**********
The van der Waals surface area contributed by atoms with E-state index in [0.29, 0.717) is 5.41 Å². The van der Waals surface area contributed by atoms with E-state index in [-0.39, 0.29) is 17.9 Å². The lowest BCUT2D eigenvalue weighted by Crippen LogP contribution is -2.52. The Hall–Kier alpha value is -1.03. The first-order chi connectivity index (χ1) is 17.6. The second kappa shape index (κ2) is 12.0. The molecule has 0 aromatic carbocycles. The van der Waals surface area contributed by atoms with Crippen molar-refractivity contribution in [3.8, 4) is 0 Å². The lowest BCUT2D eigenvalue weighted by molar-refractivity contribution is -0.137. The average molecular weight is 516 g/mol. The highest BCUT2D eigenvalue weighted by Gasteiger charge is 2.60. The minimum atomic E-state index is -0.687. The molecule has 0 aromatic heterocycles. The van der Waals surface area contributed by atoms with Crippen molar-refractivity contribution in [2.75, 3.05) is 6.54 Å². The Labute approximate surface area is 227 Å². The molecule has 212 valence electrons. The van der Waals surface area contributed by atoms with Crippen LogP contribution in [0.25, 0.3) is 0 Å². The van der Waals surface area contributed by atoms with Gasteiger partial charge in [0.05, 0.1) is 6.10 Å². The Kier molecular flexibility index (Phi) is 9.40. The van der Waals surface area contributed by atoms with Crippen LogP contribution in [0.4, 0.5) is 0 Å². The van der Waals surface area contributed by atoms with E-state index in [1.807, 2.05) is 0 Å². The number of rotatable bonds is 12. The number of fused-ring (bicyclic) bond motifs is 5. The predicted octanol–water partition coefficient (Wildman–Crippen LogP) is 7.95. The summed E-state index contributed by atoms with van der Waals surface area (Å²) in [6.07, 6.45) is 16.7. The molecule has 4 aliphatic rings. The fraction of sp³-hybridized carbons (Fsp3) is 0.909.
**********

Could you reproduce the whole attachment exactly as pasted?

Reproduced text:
The van der Waals surface area contributed by atoms with E-state index in [0.29, 0.717) is 5.41 Å². The van der Waals surface area contributed by atoms with E-state index in [-0.39, 0.29) is 17.9 Å². The lowest BCUT2D eigenvalue weighted by Crippen LogP contribution is -2.52. The Hall–Kier alpha value is -1.03. The first-order chi connectivity index (χ1) is 17.6. The second kappa shape index (κ2) is 12.0. The molecule has 0 aromatic carbocycles. The van der Waals surface area contributed by atoms with Crippen molar-refractivity contribution in [3.8, 4) is 0 Å². The lowest BCUT2D eigenvalue weighted by molar-refractivity contribution is -0.137. The average molecular weight is 516 g/mol. The highest BCUT2D eigenvalue weighted by Gasteiger charge is 2.60. The minimum atomic E-state index is -0.687. The molecule has 0 aromatic heterocycles. The van der Waals surface area contributed by atoms with Crippen molar-refractivity contribution in [2.75, 3.05) is 6.54 Å². The Labute approximate surface area is 227 Å². The molecule has 212 valence electrons. The van der Waals surface area contributed by atoms with Crippen LogP contribution in [0.25, 0.3) is 0 Å². The van der Waals surface area contributed by atoms with Gasteiger partial charge in [0.05, 0.1) is 6.10 Å². The Kier molecular flexibility index (Phi) is 9.40. The van der Waals surface area contributed by atoms with Crippen LogP contribution in [0.4, 0.5) is 0 Å². The van der Waals surface area contributed by atoms with E-state index in [1.807, 2.05) is 0 Å². The number of rotatable bonds is 12. The number of fused-ring (bicyclic) bond motifs is 5. The predicted octanol–water partition coefficient (Wildman–Crippen LogP) is 7.95. The summed E-state index contributed by atoms with van der Waals surface area (Å²) in [6.07, 6.45) is 16.7. The molecule has 4 aliphatic rings. The fraction of sp³-hybridized carbons (Fsp3) is 0.909.